I’m thrilled to announce that we have another guest review by Annabel Frazer. Annabel is the author of The Day the Earth Caught Cold, which I recommend as a suspenseful adventure that reminds me in some ways of the writing of Mary Stewart – and praise from me doesn’t come any higher than that! Annabel has reviewed Stormy Petrel on this blog-site and her review today is of The Ivy Tree:

Set in Northumberland, The Ivy Tree feels like a personal reminiscence of a countryside and a way of life that Mary Stewart knew well, rather than simply a product of the ‘where shall I set this one and what should it be about’ thinking of the successful best-selling author.

A minimal set of characters serves her well in exploring the story in detail. Like Touch Not The Cat and Nine Coaches Waiting, this is an inheritance plot, but a very simple one. Matthew Winslow, who has owned Whitescar Farm for decades, is dying and has no living children. His beloved grand-daughter Annabel disappeared several years ago and his great-nephew Connor Winslow is now managing the farm.

The story is told from the point of view of Mary Grey, a young woman who like Linda Martin in Nine Coaches Waiting and Gilly in Thornyhold is rootless and longs for a home of her own that will return her to the security of childhood. This theme of searching for contentment and security in a dwelling-place is so consistent in Mary Stewart (you also see it in Rose Cottage, and even Stormy Petrel) that you find yourself wondering if there was some personal reason for it. But I think it’s explored better in The Ivy Tree than any of her other books.

Mary is beautiful, intelligent and capable, but her bleak opening narration lets you know, somehow, that she is also damaged by something she won’t explain. When she encounters Connor Winslow and he mistakes her for his lost cousin Annabel, she is curious and half-amused, but not very interested. But then, slowly, like the character Brat Farrar (the book is praised as an influence within the text), she seems to be drawn towards the possibilities of embarking on an impersonation project – not just financial security, but the promise of a home.

So Mary Grey goes to Whitescar Farm as ‘Annabel’ and straightaway has to learn how to handle ‘her’ grandfather, her cousin Con, his half-sister Lisa and the other characters who make up the farmstead. For me, it’s these supporting characters who make the book such a joy – Matthew Winslow may be a cardboard cut-out tyrannical autocrat, but silent, kitchen-absorbed Lisa and, later, Annabel’s delightful younger cousin Julie and her reserved but charming suitor Donald come warmly and believably across the page. But it is Con who is the masterstroke. Con with all his contradictions – attractive, intelligent, capable, sometimes humorous, but also hungry and ruthless.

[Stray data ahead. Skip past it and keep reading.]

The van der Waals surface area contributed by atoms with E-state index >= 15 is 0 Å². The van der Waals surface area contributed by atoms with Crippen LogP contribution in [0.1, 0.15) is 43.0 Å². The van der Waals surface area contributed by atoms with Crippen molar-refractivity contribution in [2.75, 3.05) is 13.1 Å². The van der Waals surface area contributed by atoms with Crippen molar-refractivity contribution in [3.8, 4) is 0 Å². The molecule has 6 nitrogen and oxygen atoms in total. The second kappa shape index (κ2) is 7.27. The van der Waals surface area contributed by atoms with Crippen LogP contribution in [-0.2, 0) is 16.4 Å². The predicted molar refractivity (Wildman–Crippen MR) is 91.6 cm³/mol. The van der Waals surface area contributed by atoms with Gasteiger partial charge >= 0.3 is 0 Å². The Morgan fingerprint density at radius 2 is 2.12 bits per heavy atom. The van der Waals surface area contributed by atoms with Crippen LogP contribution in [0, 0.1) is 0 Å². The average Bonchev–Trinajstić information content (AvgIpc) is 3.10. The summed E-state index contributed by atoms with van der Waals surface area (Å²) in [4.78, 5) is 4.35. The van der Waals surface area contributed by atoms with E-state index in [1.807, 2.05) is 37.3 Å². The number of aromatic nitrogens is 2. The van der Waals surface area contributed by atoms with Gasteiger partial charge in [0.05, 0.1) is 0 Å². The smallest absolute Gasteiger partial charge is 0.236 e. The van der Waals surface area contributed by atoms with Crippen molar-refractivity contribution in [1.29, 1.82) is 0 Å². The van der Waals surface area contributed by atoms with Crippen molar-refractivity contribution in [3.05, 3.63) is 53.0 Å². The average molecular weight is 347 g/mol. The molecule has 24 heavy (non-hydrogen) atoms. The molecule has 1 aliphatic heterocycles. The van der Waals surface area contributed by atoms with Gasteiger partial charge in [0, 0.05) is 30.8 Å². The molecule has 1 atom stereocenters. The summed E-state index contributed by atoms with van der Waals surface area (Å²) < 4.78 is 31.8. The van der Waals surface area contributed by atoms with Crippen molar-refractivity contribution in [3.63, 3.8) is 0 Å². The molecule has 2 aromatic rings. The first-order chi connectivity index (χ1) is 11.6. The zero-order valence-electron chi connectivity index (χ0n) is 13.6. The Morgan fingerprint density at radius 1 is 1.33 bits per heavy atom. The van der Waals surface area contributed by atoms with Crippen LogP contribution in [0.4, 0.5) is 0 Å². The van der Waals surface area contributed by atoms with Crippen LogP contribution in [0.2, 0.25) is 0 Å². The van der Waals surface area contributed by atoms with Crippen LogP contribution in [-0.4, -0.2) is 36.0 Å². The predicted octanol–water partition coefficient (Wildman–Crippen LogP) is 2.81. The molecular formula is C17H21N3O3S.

It’s in watching Mary/Annabel begin to settle into this household that we start to see her strengths. She is smart, funny, brave in standing up to her grandfather and Con, and – eventually, even happy. You desperately want her to be able to keep this happiness but, as with Brat, you know it’s based on a lie.

It would be impossible to describe the final sections of the story without giving away too much, but suffice it to say that there are flashes of sunlight, sadness and terror. A particular pleasure is our heroine’s warmly humorous interactions with Julie – now as beautiful, indecisive and liable to make mistakes as Annabel was at Julie’s age.

It seems impossible that things can end happily for this group of conflicted people, and the book’s unusually haunting, elegiac tone does not promise well. But for those who prefer happy endings, I can reassure you that there is hope.

For me, The Ivy Tree is both the best and my favourite of Mary Stewart’s suspense novels (not always the same thing) – although I have to admit that for comfort reading, I am more likely to turn to Wildfire At Midnight. After all, there’s nothing like a crazed serial killer stalking a bleak mountainside to make you feel cosy.

What do you think? I am fascinated by Annabel’s clear-sighted view of Mary Stewart characters’ need to find a place to belong and take root. Please chime in with your thoughts – but please be aware that we are trying to keep this post clear of spoilers.